Even though Matt worked quite well as an outcross from a genetic diversity standpoint, it's clear his benefits are much diminished another generation in. The IR is still negative, but only just, and the OI is better than average but not by a great deal, being in a range equal to many full-blood poodles. It's certainly not the quantum leap that might be hoped for in doing such a breeding. Saffi, a real poodle from two poodle parents, still has a result that is better on both counts than this, and Matt and Hobsey's puppy that I kept might have a more poodle-like temperament than her sire, but her coat is still horrible and she doesn't look very poodly.

As the above explains, putting dogs of two different breeds together is not a guarantee of great heterozygosity. More unrelated dogs are more likely to produce more heterozygous offspring, but it's not a given. What outcrossing breeds generally does do is introduce genes that are 'different' but as the Indi and Matt example shows, that difference is subject to diminishing returns the further in generations you progress from the original outbreeding.

Unfortunately there are currently no examples VGL has for poodle-related breeds from the same 'curly water dog' landrace, which would have been interesting to see. Serious outcross programmes (i.e. not the silly examples above) generally use related breeds to get the benefit of genetic difference but minimise the risk of outbreeding depression, however, if these are not managed properly there can also be problems. Unless several breeders are working to the same master plan, there is a risk that outcrosses will be over- or under-bred and harm the gene pool. If I breed English Bog Dogs and I mate my English Bog Dog bitch to a French Bog Dog from the same landrace stock, and other English Bog Dog breeders shun me because of this and my bloodline comes to be seen as something contaminated and unusable, then when I get too decrepit to breed any more Bog Dogs and shuffle off my mortal coil, my bloodline dies with me, and whatever genetic diversity that was in my original line and in the outcross is lost. On the other hand, if the offspring of my French/English Bog Dog breeding is seen as successful by other English Bog Dog breeders, other people might use my dogs and French Bog Dogs as well, and may well even use the same sire because his owner is accommodating of him being used on foreign breeds, and the French outcross dogs become popular sires and overused bloodlines, with all the problems inherent to that. What has to happen in this case is that breeders agree one person will use a German Bog Dog, another a French, another an Irish, and so on, and that they will plan subsequent matings carefully to make sure all the new genetics are incorporated evenly into the breed.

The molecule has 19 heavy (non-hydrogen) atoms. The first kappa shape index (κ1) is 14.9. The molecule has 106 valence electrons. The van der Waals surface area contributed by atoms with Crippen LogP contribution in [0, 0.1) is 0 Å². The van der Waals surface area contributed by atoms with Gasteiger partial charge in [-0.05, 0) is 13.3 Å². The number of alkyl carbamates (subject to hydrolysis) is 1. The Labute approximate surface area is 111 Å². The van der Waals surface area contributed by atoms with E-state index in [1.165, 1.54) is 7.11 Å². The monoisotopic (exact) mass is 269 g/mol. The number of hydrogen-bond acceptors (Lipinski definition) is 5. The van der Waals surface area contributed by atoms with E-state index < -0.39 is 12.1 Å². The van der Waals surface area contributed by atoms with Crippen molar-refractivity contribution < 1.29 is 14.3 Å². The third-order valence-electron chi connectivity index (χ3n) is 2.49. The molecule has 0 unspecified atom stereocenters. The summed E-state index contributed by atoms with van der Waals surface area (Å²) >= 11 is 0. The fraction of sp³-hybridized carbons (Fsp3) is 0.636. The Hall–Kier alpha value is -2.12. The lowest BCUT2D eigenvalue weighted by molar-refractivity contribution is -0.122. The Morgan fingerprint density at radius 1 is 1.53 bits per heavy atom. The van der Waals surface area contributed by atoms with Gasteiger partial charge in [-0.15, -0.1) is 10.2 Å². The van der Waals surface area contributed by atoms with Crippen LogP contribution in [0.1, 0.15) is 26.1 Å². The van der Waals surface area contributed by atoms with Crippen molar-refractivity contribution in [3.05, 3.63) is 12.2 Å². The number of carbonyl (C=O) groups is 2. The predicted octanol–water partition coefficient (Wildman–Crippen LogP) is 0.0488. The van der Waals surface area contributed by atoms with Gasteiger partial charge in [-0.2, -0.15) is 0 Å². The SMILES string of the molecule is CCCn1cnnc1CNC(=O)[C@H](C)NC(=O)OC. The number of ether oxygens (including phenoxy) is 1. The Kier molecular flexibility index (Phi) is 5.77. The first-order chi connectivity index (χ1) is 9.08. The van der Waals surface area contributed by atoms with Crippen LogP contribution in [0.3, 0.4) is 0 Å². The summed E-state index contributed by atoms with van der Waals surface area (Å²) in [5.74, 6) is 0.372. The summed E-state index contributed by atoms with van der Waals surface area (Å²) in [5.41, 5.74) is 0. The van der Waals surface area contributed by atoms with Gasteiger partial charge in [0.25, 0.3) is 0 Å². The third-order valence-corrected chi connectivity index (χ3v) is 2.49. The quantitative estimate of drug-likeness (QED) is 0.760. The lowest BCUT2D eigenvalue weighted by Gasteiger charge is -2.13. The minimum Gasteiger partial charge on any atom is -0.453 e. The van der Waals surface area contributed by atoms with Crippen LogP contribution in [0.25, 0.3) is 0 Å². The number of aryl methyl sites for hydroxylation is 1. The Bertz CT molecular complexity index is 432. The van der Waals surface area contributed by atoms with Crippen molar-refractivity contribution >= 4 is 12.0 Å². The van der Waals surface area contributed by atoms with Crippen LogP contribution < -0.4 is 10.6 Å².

If outcrossing is done carelessly and purely for the sake of heterosis, like the silly examples, without any consideration given to the function and form of the breed we are trying to preserve, outbreeding depression could occur. Outbreeding depression is when the offspring of two very different parents exhibit poor fitness and unwanted traits because of poor compatibility between different genes and the genetic environment. For example, if I were to breed my English Bog Dog to a Himalayan Hairless Handbag Dog using artificial insemination because it's the most 'different' dog I can think of, I doubt the results would be very good for the Bog Dog's original purpose. If the Bog Dog is dolichocephalic, and the Handbag Dog is brachycephalic, there might well be dentition problems and very abnormal bites. The Bog Dog and related breeds are fictitious creations for the purpose of this blog post, as are the Himalayan Hairless Handbag Dogs. In the example of Matt, the poor coat and hyperactive temperament are possibly mild manifestations of this sort of issue.

I'm not lying about outbreeding depression. It is a real phenomenon that's been documented in nature. On another subject close to my heart, alpacas produced some of the finest fibre in the world until war and destruction in their native land caused them to interbreed with llamas. Now there are thought to be hardly any alpacas left alive that do not contain llama DNA, and the fleece has deteriorated accordingly, and is only now after much selective breeding starting to approach what it once was. There's no reason to think that alpacas prior to this had a compromised gene pool, and it has had no benefit to the alpacas. The only antidote for outbreeding depression is brutally aggressive selection over many generations to try to get rid of the deleterious genes that were introduced. Because aggressive selection always results in loss of diversity, there is a real risk that as breeders try to select back for the correct type and inadvertently breed away from an injudicious outcross, diversity will be lost, both the diversity introduced with the outcross as well as in the original breed parent.